Post 15 Apr 2018, 20:08
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DimonSoft



Joined: 03 Mar 2010
Posts: 300
Location: Belarus
Tomasz Grysztar wrote:
there is really no other way in fasm's syntax to "state explicitly that DS = SS" (while you can easily state that you need to use specific segment with a regular syntax)

Well, I can state explicitly that I want to use DS even though SS should be used by default. I mean, the optimization technique could be moved from the assembler to the programmer.

Tomasz Grysztar wrote:
The way fasm handles register algebra is really outside of the scope of what Intel defines. You can compute addresses like this with fasm: <…>

You’re right, I missed this part. And it makes things more complicated. Still, if the rules of the register algebra are consistent for different expressions, it is the part of FASM that is worth being documented and then choosing the base and index registers can also be defined by a few simple rules without breaking compatibility with Intel SDM.

What I’m trying to say is that it can be done this way or that but I vote for the solution to follow the least astonishment principle whenever possible, i.e. it is either well-documented behavior or works as expected without the need to know FASM is flat and optimizing assembler.

IMNSHO.
Post 15 Apr 2018, 20:39
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Tomasz Grysztar
Assembly Artist


Joined: 16 Jun 2003
Posts: 6901
Location: Kraków, Poland
DimonSoft wrote:
Well, I can state explicitly that I want to use DS even though SS should be used by default.
With fasm this should only be slightly rephrased: I can state explicitly that I want to use DS even though SS might be used by default.

DimonSoft wrote:
I mean, the optimization technique could be moved from the assembler to the programmer.
This would then make a different kind of assembler.

An assembler where it is the programmer who is choosing and optimizing the opcodes does not need multiple passes or register algebra. And is generally much easier to create.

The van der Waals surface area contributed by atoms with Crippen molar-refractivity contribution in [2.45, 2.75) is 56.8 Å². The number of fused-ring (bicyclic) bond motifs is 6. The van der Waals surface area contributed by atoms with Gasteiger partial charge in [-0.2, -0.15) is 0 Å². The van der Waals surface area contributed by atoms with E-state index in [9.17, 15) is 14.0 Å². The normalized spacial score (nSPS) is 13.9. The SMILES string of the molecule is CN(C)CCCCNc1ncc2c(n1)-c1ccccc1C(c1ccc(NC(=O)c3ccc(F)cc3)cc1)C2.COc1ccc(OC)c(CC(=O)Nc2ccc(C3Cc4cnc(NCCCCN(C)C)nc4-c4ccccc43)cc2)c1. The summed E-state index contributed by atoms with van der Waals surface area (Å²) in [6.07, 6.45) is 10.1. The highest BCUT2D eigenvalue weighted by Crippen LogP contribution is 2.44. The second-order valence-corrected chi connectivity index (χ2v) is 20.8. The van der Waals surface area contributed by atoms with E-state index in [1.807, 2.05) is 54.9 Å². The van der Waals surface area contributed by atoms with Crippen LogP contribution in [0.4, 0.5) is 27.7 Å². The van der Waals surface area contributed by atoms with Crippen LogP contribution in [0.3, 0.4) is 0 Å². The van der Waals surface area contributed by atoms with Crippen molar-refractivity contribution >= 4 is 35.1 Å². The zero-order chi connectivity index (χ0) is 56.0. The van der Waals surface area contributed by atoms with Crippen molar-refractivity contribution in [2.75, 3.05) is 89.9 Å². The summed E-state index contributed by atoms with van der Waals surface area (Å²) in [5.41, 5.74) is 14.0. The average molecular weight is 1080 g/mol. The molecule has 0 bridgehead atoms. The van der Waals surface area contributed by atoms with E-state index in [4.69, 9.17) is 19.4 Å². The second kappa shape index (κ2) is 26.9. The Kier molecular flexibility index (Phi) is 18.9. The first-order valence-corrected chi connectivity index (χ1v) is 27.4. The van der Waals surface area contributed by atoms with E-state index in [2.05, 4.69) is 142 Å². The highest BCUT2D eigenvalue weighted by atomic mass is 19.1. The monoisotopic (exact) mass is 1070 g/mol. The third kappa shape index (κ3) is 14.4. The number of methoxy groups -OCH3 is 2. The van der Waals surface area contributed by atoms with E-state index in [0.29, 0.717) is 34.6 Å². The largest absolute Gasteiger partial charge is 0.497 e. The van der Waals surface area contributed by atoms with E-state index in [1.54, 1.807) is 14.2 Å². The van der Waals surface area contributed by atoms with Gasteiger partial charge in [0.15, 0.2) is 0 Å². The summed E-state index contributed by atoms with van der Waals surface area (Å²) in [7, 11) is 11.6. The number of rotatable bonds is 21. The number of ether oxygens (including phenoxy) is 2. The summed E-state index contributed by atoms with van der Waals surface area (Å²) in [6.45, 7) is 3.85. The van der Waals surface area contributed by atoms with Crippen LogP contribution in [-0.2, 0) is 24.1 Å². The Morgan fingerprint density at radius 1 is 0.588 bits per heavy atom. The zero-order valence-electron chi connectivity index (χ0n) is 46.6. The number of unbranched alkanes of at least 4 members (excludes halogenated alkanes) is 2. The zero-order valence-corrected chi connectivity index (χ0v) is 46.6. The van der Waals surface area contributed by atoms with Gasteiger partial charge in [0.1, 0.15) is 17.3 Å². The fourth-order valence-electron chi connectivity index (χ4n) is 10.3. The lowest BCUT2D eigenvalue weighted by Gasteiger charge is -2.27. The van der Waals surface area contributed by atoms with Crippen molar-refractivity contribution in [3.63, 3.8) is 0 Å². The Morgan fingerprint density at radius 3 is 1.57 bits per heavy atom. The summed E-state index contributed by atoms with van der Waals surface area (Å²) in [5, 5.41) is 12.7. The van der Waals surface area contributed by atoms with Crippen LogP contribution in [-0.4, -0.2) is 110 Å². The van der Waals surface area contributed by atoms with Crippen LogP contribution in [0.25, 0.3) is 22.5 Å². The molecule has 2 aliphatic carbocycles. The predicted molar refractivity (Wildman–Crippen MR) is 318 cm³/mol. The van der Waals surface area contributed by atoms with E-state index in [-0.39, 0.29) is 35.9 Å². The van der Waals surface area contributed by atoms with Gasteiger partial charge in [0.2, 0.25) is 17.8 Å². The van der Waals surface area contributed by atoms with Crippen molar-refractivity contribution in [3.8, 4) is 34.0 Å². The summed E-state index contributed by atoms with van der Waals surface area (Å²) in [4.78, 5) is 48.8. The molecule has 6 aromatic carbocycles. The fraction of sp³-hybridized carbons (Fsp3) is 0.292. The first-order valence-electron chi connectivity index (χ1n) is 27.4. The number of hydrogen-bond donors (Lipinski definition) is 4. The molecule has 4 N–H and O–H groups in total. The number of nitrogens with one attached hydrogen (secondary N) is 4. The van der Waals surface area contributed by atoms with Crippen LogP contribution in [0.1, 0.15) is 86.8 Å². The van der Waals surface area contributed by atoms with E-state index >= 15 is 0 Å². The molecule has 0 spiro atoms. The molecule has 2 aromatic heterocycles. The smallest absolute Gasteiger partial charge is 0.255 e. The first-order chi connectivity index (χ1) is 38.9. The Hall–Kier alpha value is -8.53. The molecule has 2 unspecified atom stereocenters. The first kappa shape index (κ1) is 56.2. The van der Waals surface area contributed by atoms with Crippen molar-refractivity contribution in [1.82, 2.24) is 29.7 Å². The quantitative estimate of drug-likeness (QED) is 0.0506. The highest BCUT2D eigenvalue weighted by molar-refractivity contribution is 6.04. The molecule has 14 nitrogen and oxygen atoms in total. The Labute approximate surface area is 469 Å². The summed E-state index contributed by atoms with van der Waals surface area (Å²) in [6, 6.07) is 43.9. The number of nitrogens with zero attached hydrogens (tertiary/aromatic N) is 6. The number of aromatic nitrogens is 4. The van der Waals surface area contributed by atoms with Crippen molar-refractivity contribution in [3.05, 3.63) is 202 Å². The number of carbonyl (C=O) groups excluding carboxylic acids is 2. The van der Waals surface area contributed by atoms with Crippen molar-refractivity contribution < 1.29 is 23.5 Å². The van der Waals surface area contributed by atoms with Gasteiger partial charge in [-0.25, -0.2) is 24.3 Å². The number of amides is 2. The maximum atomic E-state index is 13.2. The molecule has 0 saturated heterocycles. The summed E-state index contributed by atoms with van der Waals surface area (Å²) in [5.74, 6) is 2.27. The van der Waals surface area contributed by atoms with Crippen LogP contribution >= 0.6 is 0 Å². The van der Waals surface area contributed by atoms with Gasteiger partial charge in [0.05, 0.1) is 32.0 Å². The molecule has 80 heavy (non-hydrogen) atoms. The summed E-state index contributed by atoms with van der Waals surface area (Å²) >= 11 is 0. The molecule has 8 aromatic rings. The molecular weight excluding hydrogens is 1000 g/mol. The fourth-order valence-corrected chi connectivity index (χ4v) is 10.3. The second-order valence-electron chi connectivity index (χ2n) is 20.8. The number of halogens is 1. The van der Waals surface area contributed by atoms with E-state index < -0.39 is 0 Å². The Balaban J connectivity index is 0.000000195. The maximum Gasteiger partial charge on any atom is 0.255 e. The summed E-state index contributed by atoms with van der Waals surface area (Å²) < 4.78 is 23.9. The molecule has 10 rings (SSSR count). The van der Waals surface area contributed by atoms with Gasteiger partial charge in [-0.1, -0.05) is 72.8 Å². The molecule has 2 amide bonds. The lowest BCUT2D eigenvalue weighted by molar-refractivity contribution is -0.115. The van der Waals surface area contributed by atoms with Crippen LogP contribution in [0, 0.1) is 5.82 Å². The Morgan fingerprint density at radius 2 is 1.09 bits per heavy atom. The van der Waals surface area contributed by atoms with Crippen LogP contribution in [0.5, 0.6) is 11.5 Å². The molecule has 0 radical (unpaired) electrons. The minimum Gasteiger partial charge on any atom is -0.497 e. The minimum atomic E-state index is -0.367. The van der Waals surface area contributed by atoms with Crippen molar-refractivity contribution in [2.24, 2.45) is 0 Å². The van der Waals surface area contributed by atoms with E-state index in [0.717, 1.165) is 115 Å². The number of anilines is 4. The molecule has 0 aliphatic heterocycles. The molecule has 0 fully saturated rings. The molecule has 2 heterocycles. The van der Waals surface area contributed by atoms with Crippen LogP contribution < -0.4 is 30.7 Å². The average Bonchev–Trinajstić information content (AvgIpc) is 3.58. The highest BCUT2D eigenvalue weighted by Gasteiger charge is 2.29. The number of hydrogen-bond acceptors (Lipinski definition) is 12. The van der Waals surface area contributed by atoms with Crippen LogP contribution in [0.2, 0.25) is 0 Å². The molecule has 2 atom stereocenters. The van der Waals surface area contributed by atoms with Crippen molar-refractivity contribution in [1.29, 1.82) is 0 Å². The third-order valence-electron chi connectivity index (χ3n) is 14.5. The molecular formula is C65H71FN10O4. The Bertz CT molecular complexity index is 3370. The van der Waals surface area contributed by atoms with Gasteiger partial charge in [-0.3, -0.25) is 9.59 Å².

Though there is also an option of making it as another alternative package of x86 macros for fasmg, relieved from handling these complexities they would probably become much simpler and faster compared to the fasm-compatible ones.
Post 15 Apr 2018, 21:03
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DimonSoft



Joined: 03 Mar 2010
Posts: 300
Location: Belarus
Tomasz Grysztar wrote:
DimonSoft wrote:
Well, I can state explicitly that I want to use DS even though SS should be used by default.
With fasm this should only be slightly rephrased: I can state explicitly that I want to use DS even though SS might be used by default.
Which is not obvious until FASM defaults are explicitly stated in the docs.

Tomasz Grysztar wrote:
DimonSoft wrote:
I mean, the optimization technique could be moved from the assembler to the programmer.
This would then make a different kind of assembler.

An assembler where it is the programmer who is choosing and optimizing the opcodes does not need multiple passes or register algebra. And is generally much easier to create.

Optimization already implies “no changes in code behavior”. I don’t see how being careful applying optimizations enforces the removal of optimizations other than this one. And we already have to know about, say, Allison’s algorithm and possibly prefer it over straightforward implementation. And to choose between movzx/movsx combinations of xor, cdq and mov. Avoiding optimizations that are not valid in certain conditions seem to be the right thing to do in general.